Re: [asa] Emergence

From: wjp <wjp@swcp.com>
Date: Mon Jun 15 2009 - 09:50:44 EDT

Dave:

Your right. A keen eye.

(1) should be modified to say

1') P1 is sufficient for P2 (P1 -> P2).

This is all that is required for the logical conclusion (4).

thanks,

bill

On Sun, 14 Jun 2009 19:24:42 -0700, dfsiemensjr <dfsiemensjr@juno.com> wrote:
> Bill,
> There is a small error in the formulation of (1) that makes no difference
> to the derivation. A necessary and sufficient condition should be P1 <->
> P2.
> Dave (ASA)
>
> On Sat, 13 Jun 2009 22:57:35 -0600 wjp <wjp@swcp.com> writes:
>> According to Kim, the nonreductionist physicalist holds that
>>
>> 1) It is physical all the way down. That is, he holds a
>> physicalist ontology.
>>
>> 2) But holds to something like property dualism, whereby the
>> properties
>> of the "base" physical elements are not sufficient to explain or
>> account for the properties of the higher level.
>>
>> What this means is that a physical state P1 is sufficient to
>> determine
>> the higher level properties M1, but the higher level properties are
>> not equivalent to the lower level ones P1, for the higher level
>> properties
>> M1 are multirealizable, so that it might be that physical states P1,
>> P2, and P3
>> all result in the same higher level properties M1.
>>
>> This is the sense in which the higher level properties M1 are not
>> reducible
>> to the lower level ones. Kim argues that the nonreductive
>> physicalist must
>> be committed to downward causality.
>>
>> Hempel has a broader definition of reduction.
>>
>> He thinks that if we can take concepts in higher levels (e.g.,
>> biology or
>> chemistry) and have identical extensions of these concepts with
>> extensions
>> at the lower level, then the higher level has been reduced to the
>> lower.
>>
>> Logically it might proceed something like this
>>
>> Consider physical extensions (states) P1 and P2 and biological
>> extensions B1 and B2.
>>
>> 1) P1 is necessary and sufficient for P2 (P1 -> P2).
>> 2) P1 is necessary for B1 (B1 -> P1)
>> 3) P2 is sufficient for B2 (P2 -> B2)
>> 4) Therefore, B1 -> B2
>>
>> So that the biological relationship between biological properties
>> B1 and B2 is "reducible" to that of P1 and P2. The relationships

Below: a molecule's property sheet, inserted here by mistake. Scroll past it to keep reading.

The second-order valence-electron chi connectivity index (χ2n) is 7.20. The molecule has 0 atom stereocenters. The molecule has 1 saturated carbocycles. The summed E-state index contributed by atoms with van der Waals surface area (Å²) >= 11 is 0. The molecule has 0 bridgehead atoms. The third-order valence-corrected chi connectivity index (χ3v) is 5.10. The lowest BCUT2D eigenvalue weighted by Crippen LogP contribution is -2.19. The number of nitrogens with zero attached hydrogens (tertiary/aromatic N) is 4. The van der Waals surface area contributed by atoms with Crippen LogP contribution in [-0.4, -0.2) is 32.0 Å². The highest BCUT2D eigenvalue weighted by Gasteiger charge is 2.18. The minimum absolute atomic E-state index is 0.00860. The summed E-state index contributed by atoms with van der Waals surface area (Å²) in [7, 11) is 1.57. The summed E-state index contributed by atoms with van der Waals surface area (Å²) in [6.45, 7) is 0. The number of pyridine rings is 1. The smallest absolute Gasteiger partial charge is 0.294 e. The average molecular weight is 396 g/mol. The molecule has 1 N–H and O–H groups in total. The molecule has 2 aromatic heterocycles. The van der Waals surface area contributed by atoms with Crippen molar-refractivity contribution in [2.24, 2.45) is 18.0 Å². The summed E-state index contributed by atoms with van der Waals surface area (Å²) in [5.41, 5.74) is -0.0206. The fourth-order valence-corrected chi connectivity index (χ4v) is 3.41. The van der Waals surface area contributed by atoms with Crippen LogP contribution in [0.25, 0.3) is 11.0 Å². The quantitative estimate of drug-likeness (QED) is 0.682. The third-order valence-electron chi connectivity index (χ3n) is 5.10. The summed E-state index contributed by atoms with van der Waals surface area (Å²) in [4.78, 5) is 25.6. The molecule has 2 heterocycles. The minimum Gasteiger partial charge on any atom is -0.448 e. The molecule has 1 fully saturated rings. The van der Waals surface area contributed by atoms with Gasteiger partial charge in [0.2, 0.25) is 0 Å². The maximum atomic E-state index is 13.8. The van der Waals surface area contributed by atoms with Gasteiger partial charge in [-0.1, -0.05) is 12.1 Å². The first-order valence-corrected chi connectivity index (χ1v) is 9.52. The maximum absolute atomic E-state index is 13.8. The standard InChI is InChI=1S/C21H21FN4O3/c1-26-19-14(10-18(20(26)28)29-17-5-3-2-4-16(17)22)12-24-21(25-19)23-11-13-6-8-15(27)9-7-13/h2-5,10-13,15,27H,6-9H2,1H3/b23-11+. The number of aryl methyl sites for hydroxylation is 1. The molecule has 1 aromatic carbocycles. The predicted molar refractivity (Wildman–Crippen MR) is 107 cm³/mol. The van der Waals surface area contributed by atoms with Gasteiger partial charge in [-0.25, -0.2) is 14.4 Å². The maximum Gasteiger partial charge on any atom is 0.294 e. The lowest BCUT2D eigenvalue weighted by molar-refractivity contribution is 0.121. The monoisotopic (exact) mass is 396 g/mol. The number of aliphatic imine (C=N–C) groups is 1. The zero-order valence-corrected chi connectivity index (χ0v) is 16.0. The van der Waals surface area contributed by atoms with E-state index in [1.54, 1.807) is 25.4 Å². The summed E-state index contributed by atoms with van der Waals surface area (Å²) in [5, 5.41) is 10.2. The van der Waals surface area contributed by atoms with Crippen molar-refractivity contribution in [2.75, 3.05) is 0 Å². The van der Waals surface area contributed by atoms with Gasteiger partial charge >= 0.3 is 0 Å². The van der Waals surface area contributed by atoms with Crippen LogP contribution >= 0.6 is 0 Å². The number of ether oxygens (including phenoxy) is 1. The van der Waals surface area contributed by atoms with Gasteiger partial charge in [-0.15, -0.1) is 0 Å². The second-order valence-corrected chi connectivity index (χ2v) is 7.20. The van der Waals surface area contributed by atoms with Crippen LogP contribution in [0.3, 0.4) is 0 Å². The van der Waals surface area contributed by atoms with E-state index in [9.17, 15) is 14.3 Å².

>> between extensional definitions of the biological and physical being
>> "bridge laws" employed in the reduction.
>>
>>
>> Does this help?
>>
>> bill
>>
>> On Sat, 13 Jun 2009 21:06:13 -0400, "Randy Isaac"
>> <randyisaac@comcast.net> wrote:
>> > Well said. Good perspective.
>> >
>> > Nevertheless, Uko's view of emergence being reductionist, though I
>> > disagree
>> > with it, is one I find hard to dispute. I can see his point. If
>> the
>> > emergent
>> > properties arise solely from the ensemble of component parts being
>> > together
>> > and interacting in a particular environment, they why wouldn't it
>> be
>> > reductionistic? Perhaps we need to figure out what we mean by
>> > reductionist.
>> > We all have a pejorative connatation for it. But I don't feel I
>> have a
>> > good
>> > handle on this. If reductionism means that the properties of the
>> whole can
>> > be determined from a knowledge of the properties of the component
>> parts,
>> > taken individually, then it is quite absurd and can easily be
>> shown to be
>> > false, I would think. In any case, it would be definition be
>> > anti-emergence.
>> > If, however, it means that the whole is comprised solely of its
>> component
>> > parts and their interaction with no supernatural forces, then it's
>> a
>> > materialistic assumption, which may or may not be correct,
>> depending on
>> > the
>> > system being discussed. I think I'm confused but I'm sure some of
>> you can
>> > help clarify.
>> >
>> > Randy
>> >
>> > ----- Original Message -----
>> > From: "Terry M. Gray" <grayt@lamar.colostate.edu>
>> > To: "ASA" <asa@calvin.edu>
>> > Sent: Friday, June 12, 2009 7:16 PM
>> > Subject: Re: [asa] Emergence
>> >
>> >
>> >> Randy,
>> >>
>> >> Yes. I apply emergence even to phenomena like inside/outside that
>>
>> > results
>> >> when a bilayer self-assembles from phospholipids in water to
>> form a
>> >> vacuole. The property is "unpredictable" from the individual
>> components
>> >> and is the result of the system--in this case a amphipathic
>> molecule of
>> >> the right geometry in water. Inside/outside is at completely
>> different
>> >> level--perhaps even ontologically--and the molecules in question
>> still
>> >> don't "know" that they are participating in the higher level.
>> >>
>> >> To me this is a very interesting model for how the biological can
>> at
>> > the
>> >> same time be reduced to the physical/chemical and yet not be
>> reduced to
>> >> the physical/chemical.
>> >>
>> >> Loren Haarsma and I discussed these sorts of phenomena in our
>> chapter
>> > in
>> >> Perspectives on an Evolving Creation. Frankly, I see this as a
>> very
>> >> promising direction for origin of life studies to take. Early
>> >> manifestations of these sorts of systems may even be acellular.
>> It also
>> >> lends some solution to the protein first or RNA first conundrum.
>> The
>> >> answer is neither. They were both present and the RNA/protein
>> emerged
>> > as
>> >> an autocatalytic system. This is where some of the work of
>> Stuart
>> >> Kauffman comes in.
>> >>
>> >> Bill commented that emergence was considered non-reductionistic.
>> I
>> > agree
>> >> with him. And this is the true meaning of irreducible complexity
>> and
>> > why
>> >> I don't want to give up the term or leave it to the ID folks.
>> The
>> >> function is a property of the whole. But it is conceivable given
>> the
>> >> description/criteria that Randy summarized for the whole to be
>> > assembled
>> >> (sufficient complexity, energy flux, etc.) and then function to
>> > suddenly
>> >> emerge (and this is no miracle or act of special creation).
>> >> Interestingly, Uko Zylstra considers emergentism to be a form of
>> >> reductionism because the whole emerges from the parts based
>> solely on
>> >> physical/chemical properties.